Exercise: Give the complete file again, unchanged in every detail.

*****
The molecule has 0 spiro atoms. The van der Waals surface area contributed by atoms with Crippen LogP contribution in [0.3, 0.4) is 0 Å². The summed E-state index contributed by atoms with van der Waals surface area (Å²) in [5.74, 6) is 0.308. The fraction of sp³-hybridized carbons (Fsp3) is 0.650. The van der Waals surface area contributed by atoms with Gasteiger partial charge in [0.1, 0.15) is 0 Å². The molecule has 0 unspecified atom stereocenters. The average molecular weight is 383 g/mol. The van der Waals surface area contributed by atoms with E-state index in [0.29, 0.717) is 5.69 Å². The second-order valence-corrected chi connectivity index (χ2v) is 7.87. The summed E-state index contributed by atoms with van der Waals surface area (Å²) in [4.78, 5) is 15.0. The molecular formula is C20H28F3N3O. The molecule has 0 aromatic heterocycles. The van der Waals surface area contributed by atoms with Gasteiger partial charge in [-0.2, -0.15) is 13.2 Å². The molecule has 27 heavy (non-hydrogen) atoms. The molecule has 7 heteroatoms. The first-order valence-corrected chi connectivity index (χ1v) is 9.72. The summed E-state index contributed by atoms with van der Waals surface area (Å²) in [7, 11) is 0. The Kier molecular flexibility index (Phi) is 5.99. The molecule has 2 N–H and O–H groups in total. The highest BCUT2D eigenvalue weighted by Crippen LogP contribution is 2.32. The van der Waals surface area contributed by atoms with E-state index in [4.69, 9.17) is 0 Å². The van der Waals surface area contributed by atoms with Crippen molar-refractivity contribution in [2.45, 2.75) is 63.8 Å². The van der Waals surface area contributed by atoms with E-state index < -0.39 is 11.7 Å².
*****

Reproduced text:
The molecule has 0 spiro atoms. The van der Waals surface area contributed by atoms with Crippen LogP contribution in [0.3, 0.4) is 0 Å². The summed E-state index contributed by atoms with van der Waals surface area (Å²) in [5.74, 6) is 0.308. The fraction of sp³-hybridized carbons (Fsp3) is 0.650. The van der Waals surface area contributed by atoms with Gasteiger partial charge in [0.1, 0.15) is 0 Å². The molecule has 0 unspecified atom stereocenters. The average molecular weight is 383 g/mol. The van der Waals surface area contributed by atoms with E-state index in [0.29, 0.717) is 5.69 Å². The second-order valence-corrected chi connectivity index (χ2v) is 7.87. The summed E-state index contributed by atoms with van der Waals surface area (Å²) in [4.78, 5) is 15.0. The molecular formula is C20H28F3N3O. The molecule has 0 aromatic heterocycles. The van der Waals surface area contributed by atoms with Gasteiger partial charge in [-0.2, -0.15) is 13.2 Å². The molecule has 27 heavy (non-hydrogen) atoms. The molecule has 7 heteroatoms. The first-order valence-corrected chi connectivity index (χ1v) is 9.72. The summed E-state index contributed by atoms with van der Waals surface area (Å²) in [7, 11) is 0. The Kier molecular flexibility index (Phi) is 5.99. The molecule has 2 N–H and O–H groups in total. The highest BCUT2D eigenvalue weighted by Crippen LogP contribution is 2.32. The van der Waals surface area contributed by atoms with E-state index in [4.69, 9.17) is 0 Å². The van der Waals surface area contributed by atoms with Crippen molar-refractivity contribution in [2.45, 2.75) is 63.8 Å². The van der Waals surface area contributed by atoms with E-state index < -0.39 is 11.7 Å².